The first Columbia-class submarine is more than a decade away from joining the fleet and General Dynamics is preparing its Electric Boat business — and the Wall Street analysts watching the company — for what the almost $100 billion project means to its operations.
During the quarter, the U.S. Navy awarded General Dynamics $225 million for Block V Virginia-class submarine long-lead materials, and $100 million for advanced nuclear plant studies in support of the Columbia-class submarine project. Later this year, General Dynamics expects to finalize the Block V contract with the Navy, Phebe Novakovic, chief executive, told analysts during a conference call Wednesday morning.
Overall, these awards, steady work at the shipyards and good performance by other General Dynamics business lines helped the company report strong financial results for the three months ending July 1. Revenues were $9.2 billion, compared to revenues of $7.7 billion for the same period a year ago, according to the General Dynamics earnings report. Profits for the quarter were $786 million, an increase from the $749 million reported a year ago.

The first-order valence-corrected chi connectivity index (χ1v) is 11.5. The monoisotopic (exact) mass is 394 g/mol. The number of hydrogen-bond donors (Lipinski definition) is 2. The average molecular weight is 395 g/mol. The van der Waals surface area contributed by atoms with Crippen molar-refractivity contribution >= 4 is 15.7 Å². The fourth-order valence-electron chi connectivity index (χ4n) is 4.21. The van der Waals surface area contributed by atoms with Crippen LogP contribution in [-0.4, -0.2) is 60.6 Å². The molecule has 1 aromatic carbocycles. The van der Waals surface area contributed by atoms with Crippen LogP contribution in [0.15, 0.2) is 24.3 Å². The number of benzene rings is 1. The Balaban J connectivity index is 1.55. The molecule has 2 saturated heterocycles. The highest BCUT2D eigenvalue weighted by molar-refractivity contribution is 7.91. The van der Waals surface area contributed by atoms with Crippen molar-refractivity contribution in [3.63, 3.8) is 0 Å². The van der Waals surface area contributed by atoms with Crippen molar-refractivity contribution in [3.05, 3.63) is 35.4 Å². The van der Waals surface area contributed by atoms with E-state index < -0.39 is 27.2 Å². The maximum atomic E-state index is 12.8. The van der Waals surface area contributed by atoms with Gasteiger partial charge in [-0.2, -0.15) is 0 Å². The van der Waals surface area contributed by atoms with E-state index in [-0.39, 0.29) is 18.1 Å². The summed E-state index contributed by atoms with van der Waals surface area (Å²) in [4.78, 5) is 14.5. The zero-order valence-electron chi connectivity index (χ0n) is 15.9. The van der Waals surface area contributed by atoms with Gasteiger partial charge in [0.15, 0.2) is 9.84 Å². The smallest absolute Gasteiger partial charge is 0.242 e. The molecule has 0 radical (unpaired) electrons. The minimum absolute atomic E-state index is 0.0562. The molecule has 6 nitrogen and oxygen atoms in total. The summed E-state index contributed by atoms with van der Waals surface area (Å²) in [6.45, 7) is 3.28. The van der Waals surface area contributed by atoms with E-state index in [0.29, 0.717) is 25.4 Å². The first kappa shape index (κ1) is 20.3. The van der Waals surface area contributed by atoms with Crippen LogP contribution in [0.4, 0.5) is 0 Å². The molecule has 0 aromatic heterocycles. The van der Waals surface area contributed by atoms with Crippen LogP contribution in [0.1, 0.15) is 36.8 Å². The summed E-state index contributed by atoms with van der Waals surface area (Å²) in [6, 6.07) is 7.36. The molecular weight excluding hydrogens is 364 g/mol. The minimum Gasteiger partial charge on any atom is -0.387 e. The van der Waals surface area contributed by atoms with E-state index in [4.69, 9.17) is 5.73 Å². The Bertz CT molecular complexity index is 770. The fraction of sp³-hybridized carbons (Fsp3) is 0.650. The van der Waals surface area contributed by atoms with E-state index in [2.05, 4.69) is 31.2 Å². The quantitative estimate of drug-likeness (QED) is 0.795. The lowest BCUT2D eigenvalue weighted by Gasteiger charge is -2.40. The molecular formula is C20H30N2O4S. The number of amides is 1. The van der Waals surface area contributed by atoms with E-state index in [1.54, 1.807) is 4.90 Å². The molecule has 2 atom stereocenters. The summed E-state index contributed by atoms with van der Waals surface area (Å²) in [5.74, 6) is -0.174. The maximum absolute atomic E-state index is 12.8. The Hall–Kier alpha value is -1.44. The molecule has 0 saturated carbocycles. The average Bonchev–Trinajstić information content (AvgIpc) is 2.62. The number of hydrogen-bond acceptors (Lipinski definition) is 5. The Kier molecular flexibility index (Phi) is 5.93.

Looking forward, Novakovic said the marine division, which builds and maintains submarines and surface ships, is expected to continue providing a strong revenue stream.
“We have a great deal of insight into our customers and their spend rates. Certainly, in marine, that’s steady, predictable growth,” Novakovic said. “No particular surprises here.”
Later this year, Novakovic expects to finalize a contract for the Arleigh Burke-class guided-missile destroyer Flight III upgrade, which will bring work to the company’s Bath Iron Works yard.
The Virginia Block V contract is expected to be a multi-year contract for 10 submarines. These subs will include the Virginia Payload Module and have an estimated purchase price of about $3.2 billion per sub, according to a June 2018 Congressional Research Service report.
However, Novakovic warned analysts there will be some growing pains when General Dynamics starts Columbia-class submarine manufacturing. The Columbia-class project is massive and ramping up production will likely squeeze its margins – the profits General Dynamics earns from selling the subs to the Navy. The Virginia-class performance, though, is expected to offset any earnings pressure, Novakovic said.
“Columbia will in seven to eight years completely dwarf or heavily dwarf Virginia. That’s simply because of the volume coming into the yard,” Novakovic said. “We start manufacture of that first Columbia in ‘20 and then it will ramp up pretty expeditiously through the next four or five years.”